Day 2 of InfoComm 2009 in Orlando proved just as interesting as day 1, starting with a big announcement from Yamaha, which will be handling the North American distribution of the Audinate Dante-MY16-AUD card, which was also just introduced at the show.
Specifically, the MY16-AUD card is fully compatible with Yamaha digital MY16 card slots in consoles, processors and digital power amplifiers.
Audinate’s Dante technology supplies high-performance digital media networking, and it is self-delivering for true “plug and play” digital audio networking capability.
It uses standard Internet Protocols at 1 Gbps and/or 100 Mbps Ethernet. Dante-enabled devices that self configure and automatically discover the location and number of channels of other devices on a network. In short, this takes out a lot of complication.
“The Dante MY16-AUD card supplies a sophisticated, yet easy to use digital media networking approach with our products,” notes Marc Lopez of Yamaha Commercial Audio.
I’ll be providing more details about Dante next week… Stay tuned, as they saying goes…
Progress continues full speed ahead on the new version of Smaart sound system measurement and optimization software from Rational Acoustics, Karen and Jamie Anderson report, with a launch date of this fall, perhaps before the AES show in New York. Beta testing will commence soon.
Keep an eye on the Rational Acoustics website for the latest updates about new Smaart version 7, which Karen notes “will provide all of the features that everyone loves about version 5 and version 6, plus much more.”
In the meantime, she also told me that Rational Acoustics is offering an Early Adopters special on Smaart, with anyone purchasing v6 right now eligible for a free upgrade to v7 as soon as it is released and available. Those who purchased Smart v6 prior to June 1 of this year can get the upgrade to v7 for $199.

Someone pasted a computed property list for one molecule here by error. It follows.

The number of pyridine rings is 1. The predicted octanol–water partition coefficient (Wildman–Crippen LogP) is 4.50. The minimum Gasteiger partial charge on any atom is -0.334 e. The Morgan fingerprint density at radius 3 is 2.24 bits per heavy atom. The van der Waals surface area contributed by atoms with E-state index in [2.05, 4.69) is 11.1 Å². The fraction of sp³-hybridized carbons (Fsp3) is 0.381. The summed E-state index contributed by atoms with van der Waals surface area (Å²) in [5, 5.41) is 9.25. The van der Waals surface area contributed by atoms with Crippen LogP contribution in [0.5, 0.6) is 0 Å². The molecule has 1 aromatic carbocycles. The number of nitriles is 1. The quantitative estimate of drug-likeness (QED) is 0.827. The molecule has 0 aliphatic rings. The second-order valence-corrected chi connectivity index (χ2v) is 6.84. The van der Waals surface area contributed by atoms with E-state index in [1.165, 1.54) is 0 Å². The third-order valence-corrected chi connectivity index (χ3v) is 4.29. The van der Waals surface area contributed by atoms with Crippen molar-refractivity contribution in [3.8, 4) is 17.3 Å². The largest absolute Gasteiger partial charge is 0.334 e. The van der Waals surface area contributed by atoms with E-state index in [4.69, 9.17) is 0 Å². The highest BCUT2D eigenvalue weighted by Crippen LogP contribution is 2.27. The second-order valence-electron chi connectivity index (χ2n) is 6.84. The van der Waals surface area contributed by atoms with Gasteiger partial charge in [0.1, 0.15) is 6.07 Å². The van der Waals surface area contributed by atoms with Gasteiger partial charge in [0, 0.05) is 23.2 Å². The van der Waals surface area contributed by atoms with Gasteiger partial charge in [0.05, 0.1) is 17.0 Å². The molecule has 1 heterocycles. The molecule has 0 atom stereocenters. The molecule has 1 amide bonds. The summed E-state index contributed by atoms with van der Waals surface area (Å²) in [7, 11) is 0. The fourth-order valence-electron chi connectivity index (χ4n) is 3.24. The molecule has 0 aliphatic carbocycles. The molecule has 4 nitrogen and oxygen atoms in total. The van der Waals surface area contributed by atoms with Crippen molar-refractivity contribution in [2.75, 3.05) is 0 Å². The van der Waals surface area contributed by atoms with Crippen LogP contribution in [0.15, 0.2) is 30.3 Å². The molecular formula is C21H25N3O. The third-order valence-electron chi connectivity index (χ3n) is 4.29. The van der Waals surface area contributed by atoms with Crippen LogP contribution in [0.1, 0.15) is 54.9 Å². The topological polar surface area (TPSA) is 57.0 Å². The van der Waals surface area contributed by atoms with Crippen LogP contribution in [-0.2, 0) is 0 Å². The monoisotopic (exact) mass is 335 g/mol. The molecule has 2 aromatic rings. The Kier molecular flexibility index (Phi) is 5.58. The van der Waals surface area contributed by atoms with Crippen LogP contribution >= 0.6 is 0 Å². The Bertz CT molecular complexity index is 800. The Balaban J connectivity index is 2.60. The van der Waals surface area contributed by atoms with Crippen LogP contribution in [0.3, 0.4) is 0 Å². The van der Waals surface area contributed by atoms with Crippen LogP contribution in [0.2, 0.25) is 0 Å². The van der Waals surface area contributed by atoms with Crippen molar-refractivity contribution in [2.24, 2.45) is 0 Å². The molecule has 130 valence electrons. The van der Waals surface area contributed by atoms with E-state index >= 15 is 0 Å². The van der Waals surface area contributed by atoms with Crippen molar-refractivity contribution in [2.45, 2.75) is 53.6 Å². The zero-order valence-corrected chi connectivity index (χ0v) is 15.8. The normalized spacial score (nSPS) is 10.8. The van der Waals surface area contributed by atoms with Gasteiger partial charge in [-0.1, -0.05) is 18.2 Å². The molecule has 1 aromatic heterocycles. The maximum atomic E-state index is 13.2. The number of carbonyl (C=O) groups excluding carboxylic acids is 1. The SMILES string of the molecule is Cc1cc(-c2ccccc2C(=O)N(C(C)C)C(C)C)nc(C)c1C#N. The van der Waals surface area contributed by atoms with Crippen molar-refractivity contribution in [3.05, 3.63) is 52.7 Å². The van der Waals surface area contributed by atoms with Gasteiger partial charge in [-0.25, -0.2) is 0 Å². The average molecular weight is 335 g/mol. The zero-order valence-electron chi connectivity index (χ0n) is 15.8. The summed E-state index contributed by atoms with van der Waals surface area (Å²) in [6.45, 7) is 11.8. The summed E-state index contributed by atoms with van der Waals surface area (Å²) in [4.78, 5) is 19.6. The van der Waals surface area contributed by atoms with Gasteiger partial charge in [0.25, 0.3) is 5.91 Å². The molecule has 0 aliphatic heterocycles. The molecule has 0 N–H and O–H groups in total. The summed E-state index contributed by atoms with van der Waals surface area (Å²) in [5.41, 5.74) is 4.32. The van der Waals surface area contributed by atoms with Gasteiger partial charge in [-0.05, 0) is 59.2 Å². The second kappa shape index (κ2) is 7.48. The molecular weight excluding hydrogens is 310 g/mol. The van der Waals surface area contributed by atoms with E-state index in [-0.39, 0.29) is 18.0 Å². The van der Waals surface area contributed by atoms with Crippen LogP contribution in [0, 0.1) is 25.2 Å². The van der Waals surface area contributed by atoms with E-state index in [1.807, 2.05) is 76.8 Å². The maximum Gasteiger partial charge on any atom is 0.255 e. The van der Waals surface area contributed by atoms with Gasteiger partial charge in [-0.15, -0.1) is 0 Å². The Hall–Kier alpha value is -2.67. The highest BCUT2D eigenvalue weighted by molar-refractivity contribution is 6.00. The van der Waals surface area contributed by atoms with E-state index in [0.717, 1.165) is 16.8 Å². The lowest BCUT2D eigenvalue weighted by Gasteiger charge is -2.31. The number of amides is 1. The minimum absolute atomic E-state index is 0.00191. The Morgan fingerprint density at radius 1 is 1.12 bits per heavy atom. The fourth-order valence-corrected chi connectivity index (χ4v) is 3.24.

Audio-Technica has long been noted for its very clever and highly useful microphone developments, with evidence at this InfoComm show coming in the form of the new BP892 MicroSet headworn mic and the BP896 MicroPoint subminiature lavalier mic.
Both models are absolutely tiny, with the capsule on the headworn mic measuring just 2.6 mm and the capsule on the lavalier checking in at 2.5 mm.
Both are omnidirectional condenser type, capable of handeling high SPL and offering a wide frequency response.
The MicroSet headworn mic has a contoured earpiece that hooks behind the ear and is very secure, and it’s available as a wired model as well as in a multitude of terminations to work with A-T and other wireless systems. (The wired version also features a switchable integral 80 Hz high-pass filter that provides easy switching from flat frequency response to a low-end roll-off.)
The MicroPoint lavalier plugs into its companion power module, which provides a low-frequency roll-off switch and an integral connector supplying a low-impedance balanced output. It also comes with an extensive accessory kit that includes clothing clip base, viper clip base, three single mic holders, two double mic holders, two windscreens and six element colors.
Steve Savanyu of A-T, who also was recently named to InfoComm Academy’s adjunct faculty, provided the overview, and he also showed me the new ATCS-60 IR Conference System, which I’ll provide more details about as soon as possible.